This is a very busy time for the members of Forfar Dramatic Society with a number of projects and productions in the pipeline.
Not only are they gearing up for their forthcoming production of ‘The Factory Girls’ by Frank McGuinness, they are performing in the district round of the annual Scottish Community Drama Association One-Act Play Festival in the Webster Theatre, Arbroath.
The two-night event has the Forfar team opening the festival by presenting ‘The Window Cleaner’ by Gillian Plowman and taking to the stage at 7 p.m. on Friday, February 28.
The play will be performed by Kay Brown and Bill Atkinson, direction by Winnie Brown and stage manager David Allen. Also taking part is Carnoustie Theatre Club, both adult and youth teams, along with Carnoustie youth team, Stage Stars. The adjudicator is Colin Peter.
The winning team will go forward to the Northern Divisional Finals, to be held this year in the Orkney Arts Theatre, March 27 to 29.
Following the festival, ‘The Factory Girls’ will be presented in Strathmore Cricket Club, Forfar on Wednesday, March 5 to Friday, March 7.
‘The Factory Girls’ tells the story of five female characters who decide to stage a sit-in when their boss calls for redundancies, increased productivity and less pay.
Written in 1982, ‘The Factory Girls’ centres on female solidarity and industrial unrest, after their bullish boss threatens them with redundancy. While this may seem a rather dull topic the play is anything but.
The story is straightforward; however, it is the interaction between the women which is the real highlight of the production. Anyone who has worked in a factory will recognise the characters and sympathise with their plight. It is very much a worker versus management scenario although, to some, self-interest and hard cash are more the issue.
The five women in the cast, played by Kim Brown, Winnie Brown, Leah Gow, Linda McLaren and Sarah Phillips, all display the verve and energy required to keep the play moving along with both comic and dramatic timing to ensure pathos and laughter are both conveyed in equal measure.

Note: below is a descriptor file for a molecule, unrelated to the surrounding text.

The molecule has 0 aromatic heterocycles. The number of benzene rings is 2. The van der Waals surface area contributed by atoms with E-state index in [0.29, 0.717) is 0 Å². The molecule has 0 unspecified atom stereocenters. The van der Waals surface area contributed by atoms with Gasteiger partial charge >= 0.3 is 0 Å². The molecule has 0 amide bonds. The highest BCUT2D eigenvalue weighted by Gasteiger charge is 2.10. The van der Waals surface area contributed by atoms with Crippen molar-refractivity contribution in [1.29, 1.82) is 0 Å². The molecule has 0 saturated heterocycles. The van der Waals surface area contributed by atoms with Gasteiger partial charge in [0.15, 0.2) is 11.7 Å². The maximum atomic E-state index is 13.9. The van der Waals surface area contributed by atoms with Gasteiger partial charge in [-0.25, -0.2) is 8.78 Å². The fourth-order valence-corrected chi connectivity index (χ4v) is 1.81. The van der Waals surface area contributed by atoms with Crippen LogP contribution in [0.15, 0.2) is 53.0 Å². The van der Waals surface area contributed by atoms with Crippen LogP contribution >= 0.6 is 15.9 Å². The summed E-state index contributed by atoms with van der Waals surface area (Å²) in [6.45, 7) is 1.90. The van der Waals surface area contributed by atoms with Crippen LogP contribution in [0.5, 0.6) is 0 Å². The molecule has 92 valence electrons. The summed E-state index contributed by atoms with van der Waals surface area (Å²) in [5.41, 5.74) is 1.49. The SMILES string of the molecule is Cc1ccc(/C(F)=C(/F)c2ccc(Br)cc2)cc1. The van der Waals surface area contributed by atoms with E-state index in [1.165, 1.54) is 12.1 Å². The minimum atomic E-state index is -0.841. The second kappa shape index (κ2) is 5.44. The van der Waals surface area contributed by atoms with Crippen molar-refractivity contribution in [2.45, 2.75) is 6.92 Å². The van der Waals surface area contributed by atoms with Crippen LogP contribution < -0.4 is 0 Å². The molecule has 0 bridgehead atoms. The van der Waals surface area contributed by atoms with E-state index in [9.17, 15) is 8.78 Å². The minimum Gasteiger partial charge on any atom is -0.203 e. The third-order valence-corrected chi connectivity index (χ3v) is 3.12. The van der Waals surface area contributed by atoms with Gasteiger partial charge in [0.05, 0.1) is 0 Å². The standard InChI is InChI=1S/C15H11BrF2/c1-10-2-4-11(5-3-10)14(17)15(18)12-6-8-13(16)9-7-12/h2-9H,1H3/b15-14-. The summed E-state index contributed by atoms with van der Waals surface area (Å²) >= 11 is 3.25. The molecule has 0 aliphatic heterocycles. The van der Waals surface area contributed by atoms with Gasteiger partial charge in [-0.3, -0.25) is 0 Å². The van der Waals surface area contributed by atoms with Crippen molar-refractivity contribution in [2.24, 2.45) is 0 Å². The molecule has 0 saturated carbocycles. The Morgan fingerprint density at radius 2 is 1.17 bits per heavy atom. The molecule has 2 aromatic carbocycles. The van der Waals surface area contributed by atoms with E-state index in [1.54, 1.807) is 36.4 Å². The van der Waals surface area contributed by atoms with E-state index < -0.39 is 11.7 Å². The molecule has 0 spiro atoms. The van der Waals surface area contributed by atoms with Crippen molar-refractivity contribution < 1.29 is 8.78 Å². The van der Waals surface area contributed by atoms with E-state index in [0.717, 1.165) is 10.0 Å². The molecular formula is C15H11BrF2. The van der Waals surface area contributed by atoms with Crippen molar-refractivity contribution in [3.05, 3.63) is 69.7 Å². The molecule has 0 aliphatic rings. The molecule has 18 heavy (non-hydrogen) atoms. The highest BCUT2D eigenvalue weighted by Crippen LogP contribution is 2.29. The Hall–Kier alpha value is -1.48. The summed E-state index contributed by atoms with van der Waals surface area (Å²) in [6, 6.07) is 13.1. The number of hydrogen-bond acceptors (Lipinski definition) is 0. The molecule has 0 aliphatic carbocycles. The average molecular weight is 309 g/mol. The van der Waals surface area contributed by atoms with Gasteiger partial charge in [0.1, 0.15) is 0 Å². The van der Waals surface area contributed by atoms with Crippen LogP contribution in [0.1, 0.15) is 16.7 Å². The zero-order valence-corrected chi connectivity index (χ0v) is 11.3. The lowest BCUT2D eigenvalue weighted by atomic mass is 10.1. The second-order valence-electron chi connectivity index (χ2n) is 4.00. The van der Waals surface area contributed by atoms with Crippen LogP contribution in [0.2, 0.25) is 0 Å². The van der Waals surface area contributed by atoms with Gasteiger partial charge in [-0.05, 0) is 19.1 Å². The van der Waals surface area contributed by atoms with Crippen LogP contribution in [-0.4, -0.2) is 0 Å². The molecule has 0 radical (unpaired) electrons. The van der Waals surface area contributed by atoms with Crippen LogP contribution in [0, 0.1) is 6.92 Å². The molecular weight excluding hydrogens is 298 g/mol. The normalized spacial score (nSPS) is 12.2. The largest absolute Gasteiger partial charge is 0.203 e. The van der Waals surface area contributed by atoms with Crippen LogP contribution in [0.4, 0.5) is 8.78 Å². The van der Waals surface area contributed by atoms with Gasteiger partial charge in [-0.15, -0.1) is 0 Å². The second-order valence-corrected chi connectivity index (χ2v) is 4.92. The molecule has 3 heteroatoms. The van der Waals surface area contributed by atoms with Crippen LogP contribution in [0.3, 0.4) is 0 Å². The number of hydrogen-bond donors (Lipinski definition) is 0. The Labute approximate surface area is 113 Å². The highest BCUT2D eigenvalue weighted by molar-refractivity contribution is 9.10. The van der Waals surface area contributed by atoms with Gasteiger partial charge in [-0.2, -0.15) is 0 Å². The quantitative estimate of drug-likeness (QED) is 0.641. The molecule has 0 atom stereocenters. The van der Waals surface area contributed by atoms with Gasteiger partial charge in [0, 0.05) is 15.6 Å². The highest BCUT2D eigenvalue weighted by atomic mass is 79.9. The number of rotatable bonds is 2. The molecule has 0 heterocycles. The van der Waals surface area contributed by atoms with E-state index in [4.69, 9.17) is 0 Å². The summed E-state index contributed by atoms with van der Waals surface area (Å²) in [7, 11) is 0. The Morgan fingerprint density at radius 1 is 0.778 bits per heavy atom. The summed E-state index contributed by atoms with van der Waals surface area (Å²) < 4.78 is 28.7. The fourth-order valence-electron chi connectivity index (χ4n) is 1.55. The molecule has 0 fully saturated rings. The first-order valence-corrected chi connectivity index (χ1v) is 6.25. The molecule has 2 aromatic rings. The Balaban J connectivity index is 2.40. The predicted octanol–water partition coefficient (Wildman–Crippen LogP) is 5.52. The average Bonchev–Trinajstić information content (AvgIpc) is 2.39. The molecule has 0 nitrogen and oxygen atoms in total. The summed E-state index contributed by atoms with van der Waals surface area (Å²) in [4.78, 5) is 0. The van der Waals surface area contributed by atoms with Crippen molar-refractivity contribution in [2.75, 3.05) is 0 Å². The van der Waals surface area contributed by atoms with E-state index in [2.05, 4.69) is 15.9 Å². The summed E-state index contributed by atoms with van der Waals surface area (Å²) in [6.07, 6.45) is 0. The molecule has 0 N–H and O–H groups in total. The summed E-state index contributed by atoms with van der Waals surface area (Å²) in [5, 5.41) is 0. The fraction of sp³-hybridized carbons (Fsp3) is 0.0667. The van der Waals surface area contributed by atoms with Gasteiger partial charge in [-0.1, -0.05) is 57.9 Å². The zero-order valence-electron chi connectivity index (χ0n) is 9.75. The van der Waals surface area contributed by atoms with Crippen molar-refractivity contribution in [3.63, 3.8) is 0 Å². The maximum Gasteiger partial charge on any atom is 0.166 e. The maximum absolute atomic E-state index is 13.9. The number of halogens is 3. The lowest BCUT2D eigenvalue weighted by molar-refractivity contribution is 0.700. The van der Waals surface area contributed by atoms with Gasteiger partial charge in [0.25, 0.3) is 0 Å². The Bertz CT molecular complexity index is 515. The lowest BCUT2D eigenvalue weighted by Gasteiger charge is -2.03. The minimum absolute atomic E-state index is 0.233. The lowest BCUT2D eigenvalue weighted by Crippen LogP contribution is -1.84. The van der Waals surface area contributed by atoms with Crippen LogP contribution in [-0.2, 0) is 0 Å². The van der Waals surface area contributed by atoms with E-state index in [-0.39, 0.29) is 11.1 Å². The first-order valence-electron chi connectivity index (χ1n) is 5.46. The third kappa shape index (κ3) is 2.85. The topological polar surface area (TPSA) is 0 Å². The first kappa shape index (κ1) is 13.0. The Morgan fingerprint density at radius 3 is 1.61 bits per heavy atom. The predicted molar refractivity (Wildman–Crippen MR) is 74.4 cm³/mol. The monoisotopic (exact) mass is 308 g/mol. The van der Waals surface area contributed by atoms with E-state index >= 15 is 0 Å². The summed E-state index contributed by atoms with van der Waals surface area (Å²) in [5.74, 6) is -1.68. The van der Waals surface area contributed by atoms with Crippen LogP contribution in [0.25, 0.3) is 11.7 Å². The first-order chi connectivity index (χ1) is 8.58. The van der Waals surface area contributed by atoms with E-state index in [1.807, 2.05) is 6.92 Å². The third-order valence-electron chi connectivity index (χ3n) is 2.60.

You really feel you know these ladies by the end of the show. Ellen is the dominant personality and self-appointed spokeswoman. We’ve all met her before in any office - and saw that her domineering arrogance is borne of a personal tragedy or deep-seated insecurity which eventually must be confronted.
Sensible Rebecca is the proverbial worm that turns to expose her hidden depths, while troubled Vera has a violent husband and wears her heart on her sleeve.
Teenage Rosemary gets a fast-track education in the harsh realities of the workplace and the adult female mind as old timer Una, a barbed-tongued pacifist, is the type of person needed in tense times, always able to defuse animosity with a tall tale or tomfoolery.
The women are ably supported by Graham Hewitson as the sleazy union rep and Ewan Phillip as the young upstart of a manager who is clearly out of his depth in dealing with the situation.
‘The Factory Girls’ is hugely enjoyable, funny and touching, and provides an excellent evening’s entertainment with the language of the factory floor evidenced throughout. These “girls” are down-to-earth folk with just as many problems as you or I. There are no prima donnas, just real women, with an equal measure of highly-visible flaws and endearing qualities.
Tickets are priced at £10 with a concession costing £8, which includes refreshments. They are easily purchased online by visiting www.forfardramatic.com or by visiting the Box Office in the Toy Castle, 86 Castle Street (closed Thursdays).